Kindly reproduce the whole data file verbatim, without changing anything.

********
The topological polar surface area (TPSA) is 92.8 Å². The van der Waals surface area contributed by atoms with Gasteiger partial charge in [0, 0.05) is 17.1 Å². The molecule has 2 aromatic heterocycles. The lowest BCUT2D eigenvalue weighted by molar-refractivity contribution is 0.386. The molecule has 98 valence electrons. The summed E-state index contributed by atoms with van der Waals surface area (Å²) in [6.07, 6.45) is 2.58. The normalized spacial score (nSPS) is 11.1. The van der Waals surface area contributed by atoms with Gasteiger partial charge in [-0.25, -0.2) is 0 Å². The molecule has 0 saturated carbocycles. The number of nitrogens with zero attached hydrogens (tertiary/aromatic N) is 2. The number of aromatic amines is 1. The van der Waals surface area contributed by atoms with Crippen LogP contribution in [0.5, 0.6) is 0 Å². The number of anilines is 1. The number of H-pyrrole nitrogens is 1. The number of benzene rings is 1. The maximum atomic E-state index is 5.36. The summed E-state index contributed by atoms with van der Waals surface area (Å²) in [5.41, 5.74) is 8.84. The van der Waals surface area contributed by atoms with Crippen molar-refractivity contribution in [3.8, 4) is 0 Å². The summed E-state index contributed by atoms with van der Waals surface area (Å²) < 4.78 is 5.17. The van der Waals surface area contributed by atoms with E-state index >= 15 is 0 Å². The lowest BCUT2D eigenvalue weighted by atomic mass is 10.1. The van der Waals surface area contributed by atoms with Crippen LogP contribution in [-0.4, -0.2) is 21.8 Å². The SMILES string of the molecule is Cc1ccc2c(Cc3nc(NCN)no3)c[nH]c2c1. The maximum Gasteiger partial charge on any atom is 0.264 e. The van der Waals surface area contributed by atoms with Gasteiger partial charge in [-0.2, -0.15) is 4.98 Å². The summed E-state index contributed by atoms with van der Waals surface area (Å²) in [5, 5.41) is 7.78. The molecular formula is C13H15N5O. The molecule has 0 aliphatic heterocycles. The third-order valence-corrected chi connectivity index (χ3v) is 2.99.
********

The topological polar surface area (TPSA) is 92.8 Å². The van der Waals surface area contributed by atoms with Gasteiger partial charge in [0, 0.05) is 17.1 Å². The molecule has 2 aromatic heterocycles. The lowest BCUT2D eigenvalue weighted by molar-refractivity contribution is 0.386. The molecule has 98 valence electrons. The summed E-state index contributed by atoms with van der Waals surface area (Å²) in [6.07, 6.45) is 2.58. The normalized spacial score (nSPS) is 11.1. The van der Waals surface area contributed by atoms with Gasteiger partial charge in [-0.25, -0.2) is 0 Å². The molecule has 0 saturated carbocycles. The number of nitrogens with zero attached hydrogens (tertiary/aromatic N) is 2. The number of aromatic amines is 1. The van der Waals surface area contributed by atoms with Crippen LogP contribution in [0.5, 0.6) is 0 Å². The number of anilines is 1. The number of H-pyrrole nitrogens is 1. The number of benzene rings is 1. The maximum atomic E-state index is 5.36. The summed E-state index contributed by atoms with van der Waals surface area (Å²) in [5.41, 5.74) is 8.84. The van der Waals surface area contributed by atoms with Crippen molar-refractivity contribution in [3.8, 4) is 0 Å². The summed E-state index contributed by atoms with van der Waals surface area (Å²) < 4.78 is 5.17. The van der Waals surface area contributed by atoms with E-state index >= 15 is 0 Å². The lowest BCUT2D eigenvalue weighted by atomic mass is 10.1. The van der Waals surface area contributed by atoms with Crippen LogP contribution in [-0.4, -0.2) is 21.8 Å². The SMILES string of the molecule is Cc1ccc2c(Cc3nc(NCN)no3)c[nH]c2c1. The maximum Gasteiger partial charge on any atom is 0.264 e. The van der Waals surface area contributed by atoms with Gasteiger partial charge in [-0.2, -0.15) is 4.98 Å². The summed E-state index contributed by atoms with van der Waals surface area (Å²) in [5, 5.41) is 7.78. The molecular formula is C13H15N5O. The molecule has 0 aliphatic heterocycles. The third-order valence-corrected chi connectivity index (χ3v) is 2.99.